Conservative income investors should overweight steadier, higher credit rated fixed income ETFs. Those with higher risk tolerance can allocate more to equities, real assets like REITs/MLPs, international exposure, and high yield junk bonds.

Financial Goals and Time Horizon

Retirees wanting income now would benefit from immediate high cash flow. Younger accumulators should reinvest dividends for growth. Consider the number of years until income needs begin.

Income Diversification

Strive for diversity across asset classes, geographies, sectors, and risk profiles. Don’t concentrate solely in the highest yielding names without attention to risk management. Obtaining monthly income from both equities and bonds provides balance.

Reinvesting vs. Withdrawing Dividends

Those focused on capital appreciation can reinvest distributions through a dividend reinvestment plan (DRIP) to maximize compound growth. Retirees can turn off the DRIP and have dividends deposited to their bank account to fund living expenses.

Sample Monthly Dividend ETF Model Portfolios

Below are three sample monthly dividend ETF model portfolios based on different investor profiles and income needs:

1. Conservative Income Portfolio

  • 50% Corporate Bond ETFs (LQD, HYG)
  • 15% Mortgage REIT ETF (REM)
  • 15% Preferred Stock ETF (PFF)
  • 10% S&P 500 Dividend ETF (SDY)
  • 10% Utilities ETF (VPU)

2. Balanced High Income

  • 20% Junk Bond ETF (JNK)
  • 20% REIT ETF (VNQ)
  • 15% High Dividend Emerging Markets (DEM)
  • 15% MLP ETF (AMLP)
  • 15% Preferreds (PGX)
  • 15% Senior Loan ETF (BKLN)

3. Global High Yield Growth & Income

  • 20% S&P 500 High Dividend (SPYD)
  • 20% International Dividend Stocks (IDV)
  • 15% Global Infrastructure ETF (IGF)
  • 15% Emerging Market REITs (EMRE)
  • 15% International High Yield Bonds (IMY)
  • 15% MLPs (MLPA)

ETF vs. Individual Securities

While ETFs provide a low-cost, diversified approach to income investing, some investors may still prefer hand selecting individual stocks and bonds.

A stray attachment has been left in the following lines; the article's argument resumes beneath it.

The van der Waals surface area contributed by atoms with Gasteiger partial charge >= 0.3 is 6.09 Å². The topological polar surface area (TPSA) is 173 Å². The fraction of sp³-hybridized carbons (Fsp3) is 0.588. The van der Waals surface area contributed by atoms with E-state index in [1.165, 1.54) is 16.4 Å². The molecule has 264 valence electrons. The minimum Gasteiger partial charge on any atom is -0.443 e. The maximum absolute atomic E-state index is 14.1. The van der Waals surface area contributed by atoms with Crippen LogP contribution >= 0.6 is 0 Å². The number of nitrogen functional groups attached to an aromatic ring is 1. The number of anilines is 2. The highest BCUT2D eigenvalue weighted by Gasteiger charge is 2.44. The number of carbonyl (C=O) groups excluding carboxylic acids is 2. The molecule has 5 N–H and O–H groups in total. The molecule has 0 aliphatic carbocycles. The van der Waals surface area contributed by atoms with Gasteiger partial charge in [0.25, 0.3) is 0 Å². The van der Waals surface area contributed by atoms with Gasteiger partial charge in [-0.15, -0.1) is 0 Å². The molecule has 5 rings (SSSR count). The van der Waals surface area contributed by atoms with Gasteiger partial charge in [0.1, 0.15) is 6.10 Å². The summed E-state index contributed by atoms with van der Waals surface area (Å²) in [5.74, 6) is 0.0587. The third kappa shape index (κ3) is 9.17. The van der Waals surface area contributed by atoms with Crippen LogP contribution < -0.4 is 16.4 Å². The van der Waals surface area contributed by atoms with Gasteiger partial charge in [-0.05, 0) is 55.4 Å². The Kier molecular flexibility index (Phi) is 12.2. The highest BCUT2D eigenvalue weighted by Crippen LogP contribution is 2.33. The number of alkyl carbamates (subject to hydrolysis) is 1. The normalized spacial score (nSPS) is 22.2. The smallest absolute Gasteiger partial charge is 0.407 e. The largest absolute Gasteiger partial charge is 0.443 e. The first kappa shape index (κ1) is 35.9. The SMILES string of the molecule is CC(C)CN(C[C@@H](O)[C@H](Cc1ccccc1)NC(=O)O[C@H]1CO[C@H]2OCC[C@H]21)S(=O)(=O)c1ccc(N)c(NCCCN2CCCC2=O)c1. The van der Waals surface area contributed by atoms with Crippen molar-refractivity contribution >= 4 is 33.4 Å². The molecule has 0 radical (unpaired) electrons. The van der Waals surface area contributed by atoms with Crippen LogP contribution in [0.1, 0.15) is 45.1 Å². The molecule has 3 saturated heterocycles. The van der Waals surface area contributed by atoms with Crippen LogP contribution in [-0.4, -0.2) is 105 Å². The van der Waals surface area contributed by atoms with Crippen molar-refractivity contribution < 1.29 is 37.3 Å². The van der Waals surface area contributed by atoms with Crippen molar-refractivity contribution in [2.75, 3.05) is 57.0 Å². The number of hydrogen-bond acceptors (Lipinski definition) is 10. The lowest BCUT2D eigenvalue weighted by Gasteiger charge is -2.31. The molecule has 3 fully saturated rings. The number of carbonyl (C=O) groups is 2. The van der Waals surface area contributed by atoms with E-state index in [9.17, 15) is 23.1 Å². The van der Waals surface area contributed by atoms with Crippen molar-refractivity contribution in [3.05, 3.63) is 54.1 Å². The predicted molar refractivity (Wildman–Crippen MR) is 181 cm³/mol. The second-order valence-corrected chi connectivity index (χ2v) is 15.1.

Benefits of ETFs

  • Cheaper than individually buying all holdings
  • Built-in diversification
  • Avoid stock picking challenges
  • Automatic dividend reinvestment

Benefits of Individual Securities

  • Total control over exact holdings
  • Pick only your best ideas
  • Avoid poor holdings in index
  • Claims on individual company assets

There’s merit to both approaches. Investors wanting control and willing to conduct research may still prefer individual securities. Those seeking simplicity, low costs, and diversification benefit from monthly ETF options.


Monthly dividend ETFs allow investors to efficiently build diversified, income generating portfolios that align with their risk tolerance, return objectives, and distribution requirements. By selecting attractively valued ETFs across equity, bond, and alternative asset classes, investors can implement a customized monthly dividend strategy tailored to their specific income needs and financial situation. Just be sure to conduct due diligence on the ETF’s methodology, holdings, costs, risks, and track record when evaluating options. While no approach is perfect, strategically combining monthly dividend ETFs can form the core of a prudent income investing plan.

Frequently Asked Questions

What are the tax advantages of monthly dividend ETFs?

ETFs are more tax efficient than mutual funds since redemptions don’t trigger capital gains distributions to remaining holders like closed-end funds. However, dividends are taxed when received whether monthly or quarterly.

How can retirees spend monthly ETF dividends to fund living expenses?

Retirees can turn off the dividend reinvestment plan on monthly income ETFs and have the regular dividends deposited directly to their bank account via ACH each month or quarter to use towards expenses.

What are the best monthly dividend ETFs for retirees focused on income?

Some solid options include SCHD, IDV, SDIV, HYG, JNK, MLPA, REM, PFF for equity, bond, MLP and REIT monthly income. Combine several to diversify sources.

Should younger investors focused on growth reinvest monthly dividends?

Younger investors with decades until retirement should consider reinvesting dividends through an automatic dividend reinvestment plan (DRIP) to allow faster compounding. Turn off DRIP later when income is needed.

How many monthly dividend ETFs should hold in a portfolio?

While 20 or 30 seems ideal for diversification, a portfolio can be effective with as few as 5-6 ETFs focused on key income assets like stocks, bonds, REITS, etc. Avoid over-complicating.

By Admin